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on 11 November 2007

Thats all that needs to be said really a moving screen play that makes you think. I rate both Daniel Radcliff and David Haig but the best suprise was Kim Catteral as Jacks mother.
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VINE VOICEon 15 September 2010
"Have you news of my boy Jack?"
Not this tide.
"When d'you think that he'll come back?"
Not with this wind blowing, and this tide.

A very sad film about the famous author Rudyard Kipling and his family. His son, who has poor eyesight wishes to do his part for King and Country at the start of World War I. His father who has become a Warmonger uses his influences to get him in the army after he is turned down by a medical examination on two occasions and both are enthusiastic about Jack's involvement in the war as a sense of adventure and doing your bit with a stiff upper lip, regardless of the news of mass casualties that this war produces.

The outcome is inevitable and the young officer goes missing leaving his father and family devastated for it is one thing to know that others are dying then when it becomes your son, your family and the tradegy hits you on a personal level.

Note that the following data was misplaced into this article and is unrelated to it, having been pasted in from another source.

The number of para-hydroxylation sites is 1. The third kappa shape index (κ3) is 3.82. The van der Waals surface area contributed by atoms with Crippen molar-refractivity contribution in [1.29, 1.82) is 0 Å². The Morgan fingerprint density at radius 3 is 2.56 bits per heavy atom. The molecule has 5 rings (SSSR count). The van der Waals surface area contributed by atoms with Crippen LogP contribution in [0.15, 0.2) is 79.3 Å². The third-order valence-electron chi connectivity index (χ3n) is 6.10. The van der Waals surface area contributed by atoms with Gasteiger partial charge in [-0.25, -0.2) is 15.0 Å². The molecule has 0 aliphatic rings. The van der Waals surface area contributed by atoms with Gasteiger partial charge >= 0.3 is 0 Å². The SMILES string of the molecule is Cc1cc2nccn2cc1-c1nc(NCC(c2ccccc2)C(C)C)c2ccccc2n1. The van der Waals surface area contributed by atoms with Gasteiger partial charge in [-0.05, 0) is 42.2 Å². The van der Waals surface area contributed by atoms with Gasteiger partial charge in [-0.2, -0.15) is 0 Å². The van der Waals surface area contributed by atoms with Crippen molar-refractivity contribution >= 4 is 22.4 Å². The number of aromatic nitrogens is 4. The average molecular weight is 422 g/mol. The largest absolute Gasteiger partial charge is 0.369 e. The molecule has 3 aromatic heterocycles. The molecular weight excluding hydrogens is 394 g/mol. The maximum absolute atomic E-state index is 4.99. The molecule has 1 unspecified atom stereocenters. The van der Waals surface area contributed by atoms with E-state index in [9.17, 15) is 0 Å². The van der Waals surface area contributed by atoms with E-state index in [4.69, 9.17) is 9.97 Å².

It is a somber film, the story is well acted and told. It comes with my best recommendations.
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on 15 August 2009
I was didappointed that I missed the original broadcast but I visited Bateman's this week and was inspired to buy the DVD as well as a Kipling biography.

I thought the DVD was excellent with maturely committed writing and acting. The essence was not the detail of the war but the impact on the parents whose attitude to parenting was a-typical of the period.

My only dcisappintment was that there was no reference to Kipling's future work for the Imperial War Graves Commission to ensure that the graves of the war dead were given every honour. The parental grief did yield positive dividends for the rest of us.
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on 15 September 2014
I first saw 'My Boy Jack' back in November of 2007 when it was first broadcast to mark Armistice Day. I recently purchased it off here then in order to watch it again and, I have to say, it is simply a brilliant piece of drama.